In this article, I am going to demonstrate a building block that allows pushing run-time parameters to an App Service configuration via an Azure DevOps pipeline.
It is not far to seek that one would tend to use the Azure App Service Settings task (
[email protected]) for such an exercise. However, what's special about this proposal is that we are going to leverage Azure's App Configuration Service instead together with an Azure CLI task. The following diagram depicts the intended setup.
One can argue that I am misusing the App Configuration Service, as its main purpose is slightly different than what we are going to use it for...
What is the Application Config Store? - A fast, scalable parameter storage for app configuration, that is complementary to Azure Key Vault. It helps you manage application settings and control their access centrally. It also simplifies your deployment tasks and eases the burden of dealing with permutations of configurations created by multiple applications, dependencies, and environments.
... usually, you'd use a client library in conjunction with this service to retrieve parameters for your application at run-time (such as the
At the same time, it provides benefits such as feature toggling, reacting to events, point-in-time snapshots, and other benefits, to name a few. So it's more of a developers tool than a DevOps tool 😊
Anyway, we are going to make use of the import/export function, as it allows us to directly export key-value pairs to an App Service Configuration.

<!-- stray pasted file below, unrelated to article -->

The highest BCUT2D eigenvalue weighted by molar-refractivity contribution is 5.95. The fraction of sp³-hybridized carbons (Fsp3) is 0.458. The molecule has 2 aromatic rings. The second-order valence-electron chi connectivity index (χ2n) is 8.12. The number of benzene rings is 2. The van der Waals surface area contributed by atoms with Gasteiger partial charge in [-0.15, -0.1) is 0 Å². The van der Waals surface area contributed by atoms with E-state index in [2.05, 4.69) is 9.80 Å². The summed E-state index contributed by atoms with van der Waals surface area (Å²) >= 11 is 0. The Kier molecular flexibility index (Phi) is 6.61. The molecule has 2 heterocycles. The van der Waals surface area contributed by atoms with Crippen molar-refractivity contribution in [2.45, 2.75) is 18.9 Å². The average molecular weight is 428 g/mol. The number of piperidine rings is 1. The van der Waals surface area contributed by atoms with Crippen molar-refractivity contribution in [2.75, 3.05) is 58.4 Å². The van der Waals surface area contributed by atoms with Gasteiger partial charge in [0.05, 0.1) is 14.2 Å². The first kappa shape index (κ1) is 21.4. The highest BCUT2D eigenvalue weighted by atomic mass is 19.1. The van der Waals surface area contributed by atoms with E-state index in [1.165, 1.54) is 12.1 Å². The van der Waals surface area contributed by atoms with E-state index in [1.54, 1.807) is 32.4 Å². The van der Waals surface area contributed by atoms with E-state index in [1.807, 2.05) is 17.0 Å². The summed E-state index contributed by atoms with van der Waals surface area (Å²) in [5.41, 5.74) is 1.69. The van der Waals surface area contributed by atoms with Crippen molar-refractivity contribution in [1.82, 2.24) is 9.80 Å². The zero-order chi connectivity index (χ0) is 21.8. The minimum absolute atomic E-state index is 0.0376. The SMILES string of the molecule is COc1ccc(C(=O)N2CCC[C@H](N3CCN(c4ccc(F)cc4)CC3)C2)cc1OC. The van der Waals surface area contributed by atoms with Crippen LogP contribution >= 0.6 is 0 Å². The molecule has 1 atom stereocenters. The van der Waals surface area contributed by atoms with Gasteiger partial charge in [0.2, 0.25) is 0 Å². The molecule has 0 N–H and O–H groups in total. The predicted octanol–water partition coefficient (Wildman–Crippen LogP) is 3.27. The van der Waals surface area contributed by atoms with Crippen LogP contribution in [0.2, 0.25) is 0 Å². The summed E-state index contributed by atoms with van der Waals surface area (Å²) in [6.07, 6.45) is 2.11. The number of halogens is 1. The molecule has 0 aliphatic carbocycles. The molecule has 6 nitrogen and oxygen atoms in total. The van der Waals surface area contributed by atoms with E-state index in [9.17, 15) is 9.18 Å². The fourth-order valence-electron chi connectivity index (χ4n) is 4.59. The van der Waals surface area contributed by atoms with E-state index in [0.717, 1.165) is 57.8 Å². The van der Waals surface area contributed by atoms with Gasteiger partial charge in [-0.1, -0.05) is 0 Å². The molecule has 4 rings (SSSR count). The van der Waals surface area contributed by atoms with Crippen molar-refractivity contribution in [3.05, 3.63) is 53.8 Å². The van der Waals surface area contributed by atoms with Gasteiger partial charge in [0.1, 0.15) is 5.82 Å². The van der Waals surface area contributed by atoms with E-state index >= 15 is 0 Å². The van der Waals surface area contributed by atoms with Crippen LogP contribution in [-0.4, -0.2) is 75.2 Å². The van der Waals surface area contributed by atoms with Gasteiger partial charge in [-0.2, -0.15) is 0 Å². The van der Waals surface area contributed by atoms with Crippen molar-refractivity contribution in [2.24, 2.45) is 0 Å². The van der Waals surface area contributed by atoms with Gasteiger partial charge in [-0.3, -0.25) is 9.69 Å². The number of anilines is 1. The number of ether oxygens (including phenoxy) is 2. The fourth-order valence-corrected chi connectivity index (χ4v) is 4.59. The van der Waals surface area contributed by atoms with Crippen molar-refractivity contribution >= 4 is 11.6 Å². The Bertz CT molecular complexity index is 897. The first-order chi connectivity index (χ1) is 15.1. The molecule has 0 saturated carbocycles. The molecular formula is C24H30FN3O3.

But hey, what's wrong with the Azure App Service Settings Task?
First of this task tigthly couples configurational aspects and the deployment logic to each other. To mitigate that, one might want to create a variable group per environment and then pass them to the task.
However, I find that needlessly effortful, as you would have to create the keys twice, which can be error-prone. At the same time, configurational parameters would live, and have to be maintained, in Azure DevOps. I rather prefer them to live in the Azure service.
Next, when dealing with many configuration parameters your pipeline can become confusingly long. To be fair, one could neaten that with pipeline templates.
Also there is no syntax validation available as the configuration is defined in JSON and passed as a string within the Azure YAML pipeline. Another point where things can go wrong.
Finally I found it rather inconvenient when dealing with more than a single environment (dev, sprint, production).
"Okay, okay I got it...", you say. "Give me that solution!"
The solution is rather simple. For demonstration purpose let us ramp up a demo environment, by using the following bicep code.
This will create two App Services (development, production) and an App Configuration store for us holding three key-value pairs.
Next you'll have to add the following
Azure CLI task to your pipeline.
- task: [email protected] displayName: 'Push config to development' inputs: azureSubscription: '<ARM_Service_Connection>' scriptType: 'bash' scriptLocation: 'inlineScript' inlineScript: | ID=$(az webapp show --name app-appcs-demo-development --resource-group rg-appcs-demo --subscription <subscription> --query id --output tsv) az appconfig kv export --name appcs-demo --destination appservice --label development --yes --appservice-account $ID
At its core we are using Azure CLI to export all key-value pairs carrying a label called
development to the App Service named
And that is all there is to it, simple and clean. Maintaining App Service settings now feals more conveniant while the configurational aspect is decoupled from the deployment logic. Also any changes made to a parameter will show up in the history and can be easily reverted.
As an added benefit it lets you quickly duplicate environmental settings into a new one by exporting to a new label.
Oh, and did I mention that the smallest SKU of the App Configuration Service is sufficient that comes for free? 😀Sweet, isn't it 😎